Tag: Hua Leighton

Scientists Sample Multiple Storms as Tropics Enter Peak for Hurricane Formation

Hurricane scientists at AOML sampled multiple storms this summer as the ­Atlantic entered its peak period for hurricane ­formation. From Elsa to Sam, the observations they gathered supported NOAA’s mission of preparing the public for severe weather by providing critical data for ­accurate, up-to-date forecasts.

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AOML Scientists Assess Hurricane Delta’s Rapid Intensification

NOAA aircraft reconnaissance continued for Major Hurricane Delta on October 6, capturing the system’s quick maturation overnight. P-3 and G-IV missions are scheduled every 12 and 24 hours from Lakeland, FL. The National Hurricane Center (NHC) tasked NOAA’s Hurricane Hunters to identify the location and strength of the circulation center, and to survey the atmospheric conditions nearby and ahead of Delta. Instrumentation onboard the aircraft have sampled the system’s development, revealing a 55 knot rapid intensification in just 24 hours.

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Modeling Michael: Using NOAA’s HFV3 to predict rapid intensification in Hurricane Michael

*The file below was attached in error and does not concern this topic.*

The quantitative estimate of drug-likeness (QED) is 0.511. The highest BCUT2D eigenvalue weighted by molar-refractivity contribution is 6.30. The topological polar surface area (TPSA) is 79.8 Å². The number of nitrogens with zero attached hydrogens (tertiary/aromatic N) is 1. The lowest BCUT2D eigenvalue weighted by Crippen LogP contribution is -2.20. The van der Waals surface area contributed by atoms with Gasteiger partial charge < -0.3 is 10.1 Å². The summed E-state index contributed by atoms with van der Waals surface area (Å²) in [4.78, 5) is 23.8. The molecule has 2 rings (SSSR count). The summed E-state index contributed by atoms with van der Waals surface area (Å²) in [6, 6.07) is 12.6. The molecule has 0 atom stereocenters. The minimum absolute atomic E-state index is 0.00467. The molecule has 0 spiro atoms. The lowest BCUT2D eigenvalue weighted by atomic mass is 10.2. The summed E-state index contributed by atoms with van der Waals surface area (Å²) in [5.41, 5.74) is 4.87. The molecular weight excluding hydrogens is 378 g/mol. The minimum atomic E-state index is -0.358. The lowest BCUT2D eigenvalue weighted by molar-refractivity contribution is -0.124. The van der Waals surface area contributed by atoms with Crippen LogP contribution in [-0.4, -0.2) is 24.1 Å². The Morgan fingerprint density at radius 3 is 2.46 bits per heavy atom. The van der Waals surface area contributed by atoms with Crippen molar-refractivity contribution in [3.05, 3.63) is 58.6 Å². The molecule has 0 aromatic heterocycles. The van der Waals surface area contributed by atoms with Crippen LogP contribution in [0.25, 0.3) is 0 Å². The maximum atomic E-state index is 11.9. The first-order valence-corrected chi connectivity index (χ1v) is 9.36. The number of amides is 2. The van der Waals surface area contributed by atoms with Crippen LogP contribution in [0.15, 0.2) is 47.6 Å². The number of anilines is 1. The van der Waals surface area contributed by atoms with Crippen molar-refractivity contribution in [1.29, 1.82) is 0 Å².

In a recently published study, AOML hurricane researchers used multiple computer model forecasts to gain a better understanding of how Hurricane Michael, which made landfall in the panhandle of Florida with winds up to 162 mph, rapidly intensified despite strong upper-level wind shear which usually weakens hurricanes. By contrasting two sets of forecasts, the study found that Michael only rapidly intensified when rainfall completely surrounded Michael’s center, and when the eye of the storm itself was located in nearly the same place at different heights.

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